Liesl and Me

Scott Talbot Evans

© Copyright 2021 by
Scott Talbot Evans

Photo by Farrinni on Unsplash
                                                          Photo by Farrinni on Unsplash

When people ask what my relationship to Liesl is, I tell them she is my fiancée. The next question, of course, is, “So when’s the wedding?” That’s where it gets tricky. “Maybe some day.”

I consider us to be engaged because we are promised to each other in marriage. When and if we actually tie the knot is a separate issue.

Liesl doesn’t agree. She argues that engaged implies a specific wedding date. You’re engaged…to be married. That’s the whole point. If there’s no date, then you’re not engaged.

I feel the date can be in the indefinite future. Maybe even never. It doesn’t matter. What’s important is that we are committed to each other. We can remain engaged ad infinitum, or even ad nauseum, whichever comes first.

We quibble over small details like this endlessly, so in that sense we already are married.

So why not just do the deed? Because we’re both on Social Security, and if we got married, she would lose significant benefits.

Maybe one day, if I win the lottery, we will be able to get hitched. But since I don’t play the lottery, that’s probably not going to happen anytime soon.

But that’s fine. I actually think we’re better off just staying as we are. We love each other. We appreciate each other. We are committed to each other. Why spoil all that by getting married?

So that we can make it legal? Oh, please. What good is legal? Slavery was legal. Lobbying Congress is legal.

So that people won’t think we’re living in sin? First of all, we can’t be living in sin, because we don’t live together. Second, people are going to curse and spit upon you no matter what you do, so you might as well live in sin. Or at least do what you believe to be right. Either one is good.

Our relationship is stronger because we don’t live together and we have separate bank accounts. We see each other when we want to, not because we are legally bound. The only thing tying us together is love. And it shows. After twelve years we still hold hands when we walk. We also hold hands at the movies and across the table when sitting at a restaurant. What would you call us--honeymooners?

We’re definitely a couple. The question is: a couple of what?

Some people refer to Liesl as my wife. This tickles me, because it shows that we are kind of married, in terms of love. But not legally married, which is a binding business contract governing the division of assets and has nothing to do with affection.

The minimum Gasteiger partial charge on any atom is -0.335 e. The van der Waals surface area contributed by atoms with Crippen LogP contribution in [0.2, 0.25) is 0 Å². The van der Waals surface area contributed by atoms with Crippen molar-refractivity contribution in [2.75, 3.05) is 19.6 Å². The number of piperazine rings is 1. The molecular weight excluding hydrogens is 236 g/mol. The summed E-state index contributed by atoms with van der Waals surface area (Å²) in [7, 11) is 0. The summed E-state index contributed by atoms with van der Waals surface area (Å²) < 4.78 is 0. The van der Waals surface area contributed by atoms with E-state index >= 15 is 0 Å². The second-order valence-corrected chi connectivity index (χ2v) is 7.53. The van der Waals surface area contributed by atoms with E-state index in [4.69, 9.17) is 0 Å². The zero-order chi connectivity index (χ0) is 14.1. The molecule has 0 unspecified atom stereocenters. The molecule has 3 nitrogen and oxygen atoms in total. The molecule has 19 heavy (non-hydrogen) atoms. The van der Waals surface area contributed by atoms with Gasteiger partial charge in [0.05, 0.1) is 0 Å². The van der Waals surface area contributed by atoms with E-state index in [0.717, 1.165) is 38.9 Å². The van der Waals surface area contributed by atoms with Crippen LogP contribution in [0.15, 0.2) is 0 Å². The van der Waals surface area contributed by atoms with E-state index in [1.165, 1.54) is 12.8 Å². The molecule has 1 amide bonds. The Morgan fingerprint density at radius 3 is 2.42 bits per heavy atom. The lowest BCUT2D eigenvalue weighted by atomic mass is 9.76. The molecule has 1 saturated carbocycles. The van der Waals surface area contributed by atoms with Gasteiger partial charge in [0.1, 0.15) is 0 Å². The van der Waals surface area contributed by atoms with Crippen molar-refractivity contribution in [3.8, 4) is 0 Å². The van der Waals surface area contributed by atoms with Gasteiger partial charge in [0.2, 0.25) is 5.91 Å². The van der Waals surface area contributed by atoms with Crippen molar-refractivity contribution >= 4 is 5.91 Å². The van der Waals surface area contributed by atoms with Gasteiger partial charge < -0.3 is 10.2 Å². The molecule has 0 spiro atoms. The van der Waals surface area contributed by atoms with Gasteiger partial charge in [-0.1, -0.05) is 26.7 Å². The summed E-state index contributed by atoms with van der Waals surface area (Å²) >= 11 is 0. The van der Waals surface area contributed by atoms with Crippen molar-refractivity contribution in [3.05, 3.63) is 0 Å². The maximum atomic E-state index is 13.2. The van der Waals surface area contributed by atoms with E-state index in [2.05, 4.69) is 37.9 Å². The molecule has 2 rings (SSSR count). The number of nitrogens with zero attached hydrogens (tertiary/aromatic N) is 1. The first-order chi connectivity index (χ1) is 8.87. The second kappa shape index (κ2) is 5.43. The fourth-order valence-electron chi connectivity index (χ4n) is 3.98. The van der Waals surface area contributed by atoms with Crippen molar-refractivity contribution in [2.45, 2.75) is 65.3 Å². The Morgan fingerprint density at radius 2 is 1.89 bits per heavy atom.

Having separate bank accounts and separate apartments makes our relationship stronger. It gives us clear boundaries and gives us a neutral corner to retreat to when the bell rings.

We could call ourselves partners, but that’s no good, because we’re not gay. Some would argue that partners aren’t necessarily gay. It’s just a politically correct, nonthreatening way of avoiding sexual orientation labels. But since straight couples never call themselves partners, it pretty much means gay-married. Which is fabulous if you’re gay, but we’re not.

Although we probably could pass for a couple of lesbians if we had to. I run on the sensitive end of the male spectrum. Plus we’re both artists, so we also dress funny. I’ve been know to wear girls’ jeans. To which I say, “Who cares? Pants don’t have vaginas.” I’ve also been know to wear a touch too many bright colors in my outfits, and you know what that means.

I’m not sure what situation could arise where we would have to pass as lesbians. Perhaps we’re at a Dykes on Bikes rally and a riot breaks out.

We could call each other soul-mates, but that’s kind of creepy. What are we, dead? Disembodied spirits?

Sometimes I slip and call her my girlfriend, which is cool, because it shows that I think of her as fun and free-spirited. The problem is girlfriend connotes temporary status, which does not give our relationship the proper gravitas that it deserves.

One could argue that if you divorce your wife, she was never your wife. She was your girlfriend.

We could say we’re going steady, which is cute, except that we’re not in junior high school. But it’s not bad. We are going steady. Steady is good. Of course the Buddhists will chime in that nothing in life is steady. So there goes that one.

We could call ourselves lovers, but that would imply lotions and gymnastic positions. That’s just hotdogging.

On Facebook one has the option of saying, “it’s complicated.” This is pretty good. Relationships are complicated. I like this because it is the anti-answer. It says that I refuse to place myself in a box. The trouble is complicated kind of sounds like the situation is difficult, which of course relationships are, but you never want to admit it publicly.

When people ask, I could just say, “None of your business.” I don’t owe anyone an explanation. But I guess it’s normal for people to ask. It’s called civil conversation. Maybe the real issue is my own insecurity. I was never good at this whole talking to people thing.

The truth is there really isn’t a good word for what we are.

I think the best response of all, when people ask what our relationship is, is to just throw up my hands and shrug.

I am a winner of the 2021 Script Studio & RAFAS present Scriptitude and a winner of the 2021 GEVA Theater/Writers & Books 2 Pages/2 Voices. My short story “Glue Guns in Paradise” will appear in the November issue of Shoreline of Infinity. I have written four books.

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